Over the next couple of decades, many people expect road pricing to evolve from its present state - focused on highway tolls and city centre congestion charges - to a model in which all road use is taxed. In such a system, all movement of automobiles would be tracked and taxed on a per-kilometre basis, subject to secondary considerations like vehicle fuel efficiency and level of road congestion. Singapore, London, Oslo, and Dubai have all introduced charges intended to reduce congestion and pollution in their city centres. Expanding such systems to cover all roads would involve some considerable benefits, though there are also problems that would likely arise.
National systems of road pricing would have a number of benefits:
- The high cost of building and maintaining roads could be more accurately directed at those who use them.
- Externalities relating to CO2 emissions from automobile use can likewise be dealt with.
- By charging more to drive on congested roads, people can be encouraged to avoid traffic jams. This helps people who need to use the road avoid wasting time. It also saves on the amount of fuel being wasted by hundreds of idling engines.
- Some of the funds raised could be directed towards the improvement of public transport options.
- The use of more efficient vehicles could be encouraged through variable pricing.
- The use of vehicles that do less damage to road surfaces (that is to say, those other than heavy trucks with bad shock absorbing systems) could likewise be encouraged.
The benefits are thus split into two big categories: those concerning a fairer allocation of costs to those benefitting from publicly provided roads, and those serving to internalize the previously ignored social and environmental costs of driving. If one considers the geopolitical costs of oil dependence, the latter looks even more justified than if one concentrates on particulate emission
s and climate change
Naturally, there are a number of significant problems associated with such systems. One is equity. Road pricing may impose high burdens upon individuals with low incomes. For instance, those who cannot afford to live near where they work. Solutions to this could include the provision of some set level of free usage, over and above which people start getting charged. Better options include encouraging the development of efficient and popular public transport systems, as well as reduced charges for light and energy efficient vehicles. Zero-emission vehicles (such as electric cars charged on nuclear or renewable power) could likewise be taxed at a lower rate.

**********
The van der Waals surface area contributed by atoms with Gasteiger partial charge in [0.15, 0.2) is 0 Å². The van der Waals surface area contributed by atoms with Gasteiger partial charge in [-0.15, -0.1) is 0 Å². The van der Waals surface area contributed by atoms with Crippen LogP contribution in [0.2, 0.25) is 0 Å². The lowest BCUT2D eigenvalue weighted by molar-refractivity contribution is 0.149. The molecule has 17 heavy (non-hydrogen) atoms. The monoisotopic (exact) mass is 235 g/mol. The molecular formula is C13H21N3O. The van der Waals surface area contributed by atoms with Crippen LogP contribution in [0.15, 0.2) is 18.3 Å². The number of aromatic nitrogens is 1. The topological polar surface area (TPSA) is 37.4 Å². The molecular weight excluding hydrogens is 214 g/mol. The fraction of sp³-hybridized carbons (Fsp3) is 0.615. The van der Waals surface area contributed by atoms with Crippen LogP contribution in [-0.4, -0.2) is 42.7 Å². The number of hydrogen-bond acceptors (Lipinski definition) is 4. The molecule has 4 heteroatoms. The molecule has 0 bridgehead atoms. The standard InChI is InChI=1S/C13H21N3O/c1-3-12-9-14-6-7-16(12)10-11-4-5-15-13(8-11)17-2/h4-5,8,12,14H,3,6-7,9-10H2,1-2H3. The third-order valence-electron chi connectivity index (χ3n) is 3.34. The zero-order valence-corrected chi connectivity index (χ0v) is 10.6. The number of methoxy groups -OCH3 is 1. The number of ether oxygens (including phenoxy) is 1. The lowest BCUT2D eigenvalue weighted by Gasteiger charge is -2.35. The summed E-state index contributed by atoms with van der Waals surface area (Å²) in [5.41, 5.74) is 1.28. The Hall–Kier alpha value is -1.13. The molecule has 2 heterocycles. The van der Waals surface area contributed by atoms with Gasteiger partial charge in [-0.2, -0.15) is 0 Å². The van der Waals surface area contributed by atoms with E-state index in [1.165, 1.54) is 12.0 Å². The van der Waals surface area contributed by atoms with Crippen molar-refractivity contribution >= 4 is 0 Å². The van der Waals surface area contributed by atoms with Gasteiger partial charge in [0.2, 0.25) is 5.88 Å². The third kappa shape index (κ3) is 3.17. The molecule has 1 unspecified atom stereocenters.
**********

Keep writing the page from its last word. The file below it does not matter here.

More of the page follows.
More serious are the privacy implications. I think it would be naive to imagine that the tracking information generated by such systems will not be retained by the state and used, for good or ill, without a great deal of public accountability. This is part of the much broader problem of how to manage data control and privacy protection in an age where surveillance is increasingly ubiquitous and data storage is ever cheaper. In recent years, there have been many cases of government employees found using access to such databases in improper ways. Doubtless, the vast majority of such inappropriate use is never discovered. Further to that, there is good reason to believe that access to such databases will be gained by outsiders through flaws in internal security protocols. The creation of systems for oversight would therefore be essential, and it seems wise to have a general policy of deleting stored data after a set amount of time has elapsed, with exceptions granted only through an explicit process of approval subject to external scrutiny.
An appeal for bike subsidies
One suggestion I would make to improve this system would be to include an optional component for cyclists. Those willing to cycle around with a transponder would be credited at a modest rate for distance travelled. This would be in recognition of the non-market advantages of cycling, such as the value of physical fitness as a component in preventative medicine. In 1998, Health Canada estimated the total cost of cardiovascular diseases on the health sector of the Canadian economy to be $18,472.9 million (11.6% of the total cost of all illnesses). Cardiovascular disease is also responsible for 36% of deaths. As such, a subsidy of a few cents a kilometre makes economic sense, as well as potentially generating some good publicity for a system that is likely to be highly unpopular with commuters.
There are also network benefits to be had from increasing the number of cyclists. The emergence of suburbs was made possible by automobiles, at the same time as such urban trends made them increasingly necessary. A more positive version of such feedback effects can be brought about for cycling: as higher numbers justify a more cycle friendly infrastructure which, in turn, encourages more people to cycle. In particular, the creation of designated bike lanes and routes, the provision of cycle parking facilities, and integration of bike carrying capabilities into public transport seem sensible.
This node was originally a post on my blog, at: http://www.sindark.com/2007/05/20/on-road-pricing/